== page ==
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Workplace harassment that takes place in Tennessee and other states is likely to go unreported. If it does get reported, it may mean negative consequences for the person who did so. This was the takeaway from an analysis of harassment charges brought to the Equal Employment Opportunity Commission and similar state agencies from 2012 to 2016.

In a given year, only 9,200 people file charges of harassment. However, it is believed that up to 5 million people per year experience it based on survey data. While it appears that the EEOC takes allegations seriously, only 1,800 cases per year are resolved favorably. One reason that employees are unlikely to report sexual harassment is that alleged employer retaliation occurs in 68 percent of cases. Levels of retaliation and job loss remain relatively steady regardless of the race or gender of the person who made the report.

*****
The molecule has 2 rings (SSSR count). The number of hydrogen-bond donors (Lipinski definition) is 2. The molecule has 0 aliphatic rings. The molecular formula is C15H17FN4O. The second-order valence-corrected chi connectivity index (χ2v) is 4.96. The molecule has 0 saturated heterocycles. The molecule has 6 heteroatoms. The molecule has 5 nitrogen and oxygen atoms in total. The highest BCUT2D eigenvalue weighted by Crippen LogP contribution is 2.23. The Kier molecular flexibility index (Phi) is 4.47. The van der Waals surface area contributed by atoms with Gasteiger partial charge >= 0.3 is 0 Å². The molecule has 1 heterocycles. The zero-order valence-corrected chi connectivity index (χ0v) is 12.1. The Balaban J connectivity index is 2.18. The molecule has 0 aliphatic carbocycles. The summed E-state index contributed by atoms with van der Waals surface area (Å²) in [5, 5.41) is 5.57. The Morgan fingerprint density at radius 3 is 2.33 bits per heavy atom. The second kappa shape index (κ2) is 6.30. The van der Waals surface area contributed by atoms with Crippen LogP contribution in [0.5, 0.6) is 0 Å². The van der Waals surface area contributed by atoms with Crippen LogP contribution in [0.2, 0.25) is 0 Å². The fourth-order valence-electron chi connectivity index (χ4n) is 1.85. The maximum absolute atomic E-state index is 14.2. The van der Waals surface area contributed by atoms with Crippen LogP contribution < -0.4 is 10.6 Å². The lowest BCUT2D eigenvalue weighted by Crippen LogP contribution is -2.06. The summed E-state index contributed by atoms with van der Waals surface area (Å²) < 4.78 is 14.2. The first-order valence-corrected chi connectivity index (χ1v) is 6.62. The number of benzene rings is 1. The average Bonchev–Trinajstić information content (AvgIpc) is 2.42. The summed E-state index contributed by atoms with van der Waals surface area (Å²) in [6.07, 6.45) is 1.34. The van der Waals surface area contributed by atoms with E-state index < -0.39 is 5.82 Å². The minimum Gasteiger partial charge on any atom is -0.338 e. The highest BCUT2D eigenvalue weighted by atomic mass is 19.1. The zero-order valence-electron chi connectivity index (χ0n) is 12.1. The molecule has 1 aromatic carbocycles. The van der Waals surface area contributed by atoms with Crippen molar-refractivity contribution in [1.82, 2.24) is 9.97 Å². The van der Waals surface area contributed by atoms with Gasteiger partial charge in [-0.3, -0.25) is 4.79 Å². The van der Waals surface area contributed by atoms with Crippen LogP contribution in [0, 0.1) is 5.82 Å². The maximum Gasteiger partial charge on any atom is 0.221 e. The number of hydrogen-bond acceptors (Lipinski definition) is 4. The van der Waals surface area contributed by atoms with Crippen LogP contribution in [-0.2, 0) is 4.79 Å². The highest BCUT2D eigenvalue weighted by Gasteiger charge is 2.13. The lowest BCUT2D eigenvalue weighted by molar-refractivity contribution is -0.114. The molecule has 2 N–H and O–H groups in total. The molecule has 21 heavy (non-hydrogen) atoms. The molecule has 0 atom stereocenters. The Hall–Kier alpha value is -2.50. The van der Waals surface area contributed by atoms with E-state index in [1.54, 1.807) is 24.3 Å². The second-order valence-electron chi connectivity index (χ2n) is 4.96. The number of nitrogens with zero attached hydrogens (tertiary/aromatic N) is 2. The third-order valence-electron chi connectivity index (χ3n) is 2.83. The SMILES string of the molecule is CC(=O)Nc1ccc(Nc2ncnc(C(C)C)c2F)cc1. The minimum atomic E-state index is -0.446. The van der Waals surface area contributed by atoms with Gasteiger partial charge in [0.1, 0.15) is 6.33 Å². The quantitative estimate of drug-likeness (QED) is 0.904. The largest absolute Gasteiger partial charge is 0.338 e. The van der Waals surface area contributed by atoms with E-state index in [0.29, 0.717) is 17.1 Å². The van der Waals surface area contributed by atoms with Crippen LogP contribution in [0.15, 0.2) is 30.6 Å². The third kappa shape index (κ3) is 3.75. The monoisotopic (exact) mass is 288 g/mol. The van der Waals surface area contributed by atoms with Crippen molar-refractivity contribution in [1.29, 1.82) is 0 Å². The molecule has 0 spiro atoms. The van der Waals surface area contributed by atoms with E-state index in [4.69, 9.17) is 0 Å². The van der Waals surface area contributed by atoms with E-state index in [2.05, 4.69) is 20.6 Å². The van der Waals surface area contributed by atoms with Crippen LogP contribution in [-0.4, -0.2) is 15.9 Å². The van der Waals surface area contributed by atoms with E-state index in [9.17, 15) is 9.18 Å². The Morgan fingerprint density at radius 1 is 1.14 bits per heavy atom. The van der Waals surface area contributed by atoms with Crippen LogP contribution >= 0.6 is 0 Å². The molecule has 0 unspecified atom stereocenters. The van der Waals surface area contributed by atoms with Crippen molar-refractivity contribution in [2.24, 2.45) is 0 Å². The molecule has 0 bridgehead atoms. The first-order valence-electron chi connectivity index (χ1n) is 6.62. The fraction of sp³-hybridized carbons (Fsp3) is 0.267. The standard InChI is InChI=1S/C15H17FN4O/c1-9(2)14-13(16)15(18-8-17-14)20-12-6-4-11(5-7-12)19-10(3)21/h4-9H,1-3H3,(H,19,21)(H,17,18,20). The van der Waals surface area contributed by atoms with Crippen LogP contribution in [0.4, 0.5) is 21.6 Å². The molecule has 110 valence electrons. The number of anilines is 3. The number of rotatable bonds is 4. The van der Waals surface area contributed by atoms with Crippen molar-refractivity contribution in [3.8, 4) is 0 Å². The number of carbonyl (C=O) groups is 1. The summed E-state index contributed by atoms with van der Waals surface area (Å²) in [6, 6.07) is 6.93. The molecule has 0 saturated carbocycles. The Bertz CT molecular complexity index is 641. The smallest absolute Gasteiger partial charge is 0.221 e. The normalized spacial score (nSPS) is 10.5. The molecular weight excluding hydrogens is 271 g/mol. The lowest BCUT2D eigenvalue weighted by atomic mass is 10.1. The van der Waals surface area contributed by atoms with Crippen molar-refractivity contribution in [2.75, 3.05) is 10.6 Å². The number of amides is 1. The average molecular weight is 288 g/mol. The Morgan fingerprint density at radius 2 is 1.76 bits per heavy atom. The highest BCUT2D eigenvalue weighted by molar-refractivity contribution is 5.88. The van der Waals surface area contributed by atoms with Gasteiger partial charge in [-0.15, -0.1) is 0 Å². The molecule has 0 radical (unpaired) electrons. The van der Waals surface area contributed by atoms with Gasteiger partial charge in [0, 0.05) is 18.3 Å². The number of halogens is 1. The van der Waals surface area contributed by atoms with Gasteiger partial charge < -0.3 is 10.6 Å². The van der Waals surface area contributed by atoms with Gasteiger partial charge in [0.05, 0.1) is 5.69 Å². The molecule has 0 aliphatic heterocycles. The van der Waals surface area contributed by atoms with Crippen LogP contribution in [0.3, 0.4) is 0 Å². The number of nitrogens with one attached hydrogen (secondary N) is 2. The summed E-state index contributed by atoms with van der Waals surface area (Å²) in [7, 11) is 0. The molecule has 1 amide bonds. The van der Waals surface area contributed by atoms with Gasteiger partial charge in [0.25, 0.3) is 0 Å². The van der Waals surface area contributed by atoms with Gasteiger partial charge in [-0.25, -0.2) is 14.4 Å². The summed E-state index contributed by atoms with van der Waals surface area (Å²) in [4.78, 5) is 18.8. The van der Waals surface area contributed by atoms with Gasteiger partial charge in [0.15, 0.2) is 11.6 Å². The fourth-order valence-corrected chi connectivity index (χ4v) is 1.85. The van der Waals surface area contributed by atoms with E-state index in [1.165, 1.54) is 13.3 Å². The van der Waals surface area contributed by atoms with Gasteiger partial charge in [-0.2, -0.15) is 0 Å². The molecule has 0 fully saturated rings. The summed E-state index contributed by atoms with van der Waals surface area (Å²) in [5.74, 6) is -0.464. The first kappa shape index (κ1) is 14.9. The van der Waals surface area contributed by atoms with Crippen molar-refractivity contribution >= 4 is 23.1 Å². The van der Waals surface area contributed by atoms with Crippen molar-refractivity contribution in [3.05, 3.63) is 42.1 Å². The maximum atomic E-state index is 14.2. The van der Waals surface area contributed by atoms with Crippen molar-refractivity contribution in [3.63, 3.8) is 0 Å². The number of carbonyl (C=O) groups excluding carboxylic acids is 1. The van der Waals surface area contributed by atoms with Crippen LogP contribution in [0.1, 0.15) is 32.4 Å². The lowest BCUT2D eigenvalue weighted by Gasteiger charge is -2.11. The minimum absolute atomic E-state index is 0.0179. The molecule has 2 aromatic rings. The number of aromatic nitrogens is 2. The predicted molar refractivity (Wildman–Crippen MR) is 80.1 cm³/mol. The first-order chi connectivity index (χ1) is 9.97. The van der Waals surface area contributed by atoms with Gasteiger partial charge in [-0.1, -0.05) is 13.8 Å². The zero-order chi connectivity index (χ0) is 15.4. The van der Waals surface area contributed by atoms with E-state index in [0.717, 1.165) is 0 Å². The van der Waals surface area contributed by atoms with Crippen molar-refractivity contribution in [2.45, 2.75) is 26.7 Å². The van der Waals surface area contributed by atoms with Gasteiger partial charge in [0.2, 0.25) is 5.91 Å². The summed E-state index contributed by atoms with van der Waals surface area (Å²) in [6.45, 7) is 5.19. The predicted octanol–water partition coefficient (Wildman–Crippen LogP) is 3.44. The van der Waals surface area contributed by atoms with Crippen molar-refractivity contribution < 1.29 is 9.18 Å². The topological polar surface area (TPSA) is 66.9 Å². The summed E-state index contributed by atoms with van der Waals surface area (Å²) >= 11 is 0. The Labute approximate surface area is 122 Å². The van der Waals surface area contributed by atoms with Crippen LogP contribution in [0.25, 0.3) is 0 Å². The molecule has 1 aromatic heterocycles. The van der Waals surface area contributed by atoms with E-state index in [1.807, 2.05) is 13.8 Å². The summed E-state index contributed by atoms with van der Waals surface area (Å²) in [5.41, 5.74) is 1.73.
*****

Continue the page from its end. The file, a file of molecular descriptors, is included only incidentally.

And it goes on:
Employees may be encouraged by the fact that 88 percent of cases received by the EEOC are considered legitimate. Most cases that are rejected are tossed because of reasons not related to the perceived validity of the claim. While it is possible to receive monetary compensation in a sexual harassment case, there is no guarantee of a big payday. The average award was $24,700, and in roughly 99 percent of cases, an individual received less than $100,000.

Those who are subject to unwanted sexual advances and other unwanted behavior at work may be considered victims of harassment on the job. If an employer is violating employment law, it may be required to pay damages to victims. Compensation might include back pay, punitive damages and other amounts allowed by law. An attorney may review evidence presented by a worker or gather additional evidence to potentially substantiate a claim.